Our study establishes, for the first time, the presence of bacterial strains able to produce biofilms consistently in patients affected by CBP NIH-II. Globally, both gram-positive bacteria and gram-negative bacteria were good producers of biofilm, confirming the high aggressivity of these strains, biofilm production being accompanied by evidence of other virulence factors (haemolysin production) and patterns of high antibiotic resistance (data not shown). Staphylococcus haemolyticus strains were the best biofilm producer, confirming their importance in prostatitis not only epidemiologically (Mazzoli, 2007) but also pathogenetically. The presence of bacteria-like forms in prostatic calcifications, confirmed by positive culture of the same microorganisms morphologically present in calcifications, opens up a new field of study in prostatitis and defines the essence of calcifications as nests of bacteria and bacterial persistence, with consequential explanation of the chronic inflammation processes as due to bacteria in these patients. A recent paper (Sfanosa et al., 2009) proves that acute inflammatory proteins constitute the organic matrix of prostatic corpora amylacea and calculi in men with prostate cancer and presents a definitive analysis of the protein composition of prostatic corpora amylacea and calculi. That paper suggests that acute inflammation has a role in calculi biogenesis: in fact, proteins identified in calcifications, including calprotectin, myeloperoxidase and α-defensins, are contained in neutrophil granules. Immunohistochemistry suggested the source of lactoferrin to be prostate-infiltrating neutrophils as well as inflamed prostate epithelium, and suggested prostate-infiltrating neutrophils as a major source of protein for calprotectin, because this protein was absent from other prostate compartments. These data confirm the inflammatory genesis and components of prostatic calcifications: inflammation, which resembled the ‘primum movens’ of the calcifications, may now also be the starting point for an additional cascade, amplifying and perpetuating the inflammation itself and tissue damage. Inflammatory cytokines, especially interleukin-8, were additionally proved to be present in men with prostatitis as a surrogate marker of prostatitis (Khadra et al., 2006; Penna et al., 2007; Lotti et al., 2009), in general as well as in well-specified Chlamydia trachomatis (Mazzoli et al., 2007) prostatitis.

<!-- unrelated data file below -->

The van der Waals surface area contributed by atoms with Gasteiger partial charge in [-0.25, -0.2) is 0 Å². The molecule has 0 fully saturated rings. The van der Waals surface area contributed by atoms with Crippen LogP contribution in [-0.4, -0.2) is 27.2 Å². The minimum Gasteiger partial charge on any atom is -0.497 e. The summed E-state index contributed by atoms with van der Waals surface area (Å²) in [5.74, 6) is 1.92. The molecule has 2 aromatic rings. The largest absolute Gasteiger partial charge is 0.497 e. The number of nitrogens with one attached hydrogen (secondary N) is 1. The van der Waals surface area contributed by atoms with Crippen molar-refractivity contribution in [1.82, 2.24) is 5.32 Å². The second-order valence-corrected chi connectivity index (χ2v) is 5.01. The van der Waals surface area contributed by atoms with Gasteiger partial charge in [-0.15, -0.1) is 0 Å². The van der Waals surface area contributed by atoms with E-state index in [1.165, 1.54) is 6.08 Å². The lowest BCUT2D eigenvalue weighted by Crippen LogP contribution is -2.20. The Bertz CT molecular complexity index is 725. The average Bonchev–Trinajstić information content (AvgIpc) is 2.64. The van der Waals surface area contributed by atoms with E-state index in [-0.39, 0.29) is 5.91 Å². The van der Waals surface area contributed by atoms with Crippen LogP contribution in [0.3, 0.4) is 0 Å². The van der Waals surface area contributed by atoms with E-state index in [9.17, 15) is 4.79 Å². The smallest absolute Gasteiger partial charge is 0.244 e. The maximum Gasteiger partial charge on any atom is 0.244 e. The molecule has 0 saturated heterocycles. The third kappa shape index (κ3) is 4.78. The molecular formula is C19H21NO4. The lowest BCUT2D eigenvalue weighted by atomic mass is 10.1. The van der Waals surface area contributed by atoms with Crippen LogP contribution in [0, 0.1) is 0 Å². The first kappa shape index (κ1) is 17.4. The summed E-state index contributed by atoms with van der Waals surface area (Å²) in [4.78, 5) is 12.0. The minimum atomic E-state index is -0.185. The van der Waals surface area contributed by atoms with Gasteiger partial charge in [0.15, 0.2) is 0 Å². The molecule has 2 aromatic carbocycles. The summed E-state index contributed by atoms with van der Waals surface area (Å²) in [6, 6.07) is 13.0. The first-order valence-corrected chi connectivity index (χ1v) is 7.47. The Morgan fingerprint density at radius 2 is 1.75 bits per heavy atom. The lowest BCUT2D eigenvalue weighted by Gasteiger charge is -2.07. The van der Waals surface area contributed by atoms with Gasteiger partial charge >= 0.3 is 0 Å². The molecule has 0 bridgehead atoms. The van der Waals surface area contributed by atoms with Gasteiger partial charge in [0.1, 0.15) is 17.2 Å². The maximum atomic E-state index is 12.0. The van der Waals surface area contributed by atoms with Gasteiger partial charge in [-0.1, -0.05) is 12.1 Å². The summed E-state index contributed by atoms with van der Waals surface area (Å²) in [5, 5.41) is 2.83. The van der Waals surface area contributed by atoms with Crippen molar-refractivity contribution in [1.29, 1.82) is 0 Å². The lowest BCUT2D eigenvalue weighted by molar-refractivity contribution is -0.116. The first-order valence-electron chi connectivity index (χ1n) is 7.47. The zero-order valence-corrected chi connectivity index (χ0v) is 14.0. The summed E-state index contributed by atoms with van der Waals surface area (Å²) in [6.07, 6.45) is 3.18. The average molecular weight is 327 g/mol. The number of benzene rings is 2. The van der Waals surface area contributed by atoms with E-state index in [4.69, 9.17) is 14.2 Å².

This phenomenon of inflammation can explain the persistence of symptoms in CP patients, the high resistance to antibiotic treatment in vivo and the necessity for long-term antibiotic treatment regimens. The presence of a biofilm producer strain can additionally determine a therapeutic decision to administer those antibiotics able to act intracellularly to destroy persistent bacterial nests inside these prostatic biofilms.
The reports described in our study present a new front in the field of prostatitis and their classification. They additionally open up a new perspective on the role of calcifications in the persistence of prostatitis and speculation about prostate cancer induction and genesis by chronic bacterial inflammation.
Many thanks to Sanofi-Aventis Italy and Europe for funding the biofilm research with a research grant. Special thanks to Dr Monica Larosa (Sanofi-Aventis Italy) for strongly believing in this project. Many thanks also to Nikon Instrumentation SpA, Italy, for providing the Scanning Electron Microphotography using JCM-5000 Neoscope, and to Alberto Coffani (Nikon Instrumentation SpA, Italy) for his important technical support for SEM pictures. I also thank Prof. Riccardo Bartoletti for providing the TURP prostatic calcifications, and Prof. John Denton for his English revision of the manuscript, and all my staff of the STDs Center of Santa Maria Annunziata Hospital for the technical microbiological work. This paper is dedicated to all the Italian patients and patients worldwide affected by CP.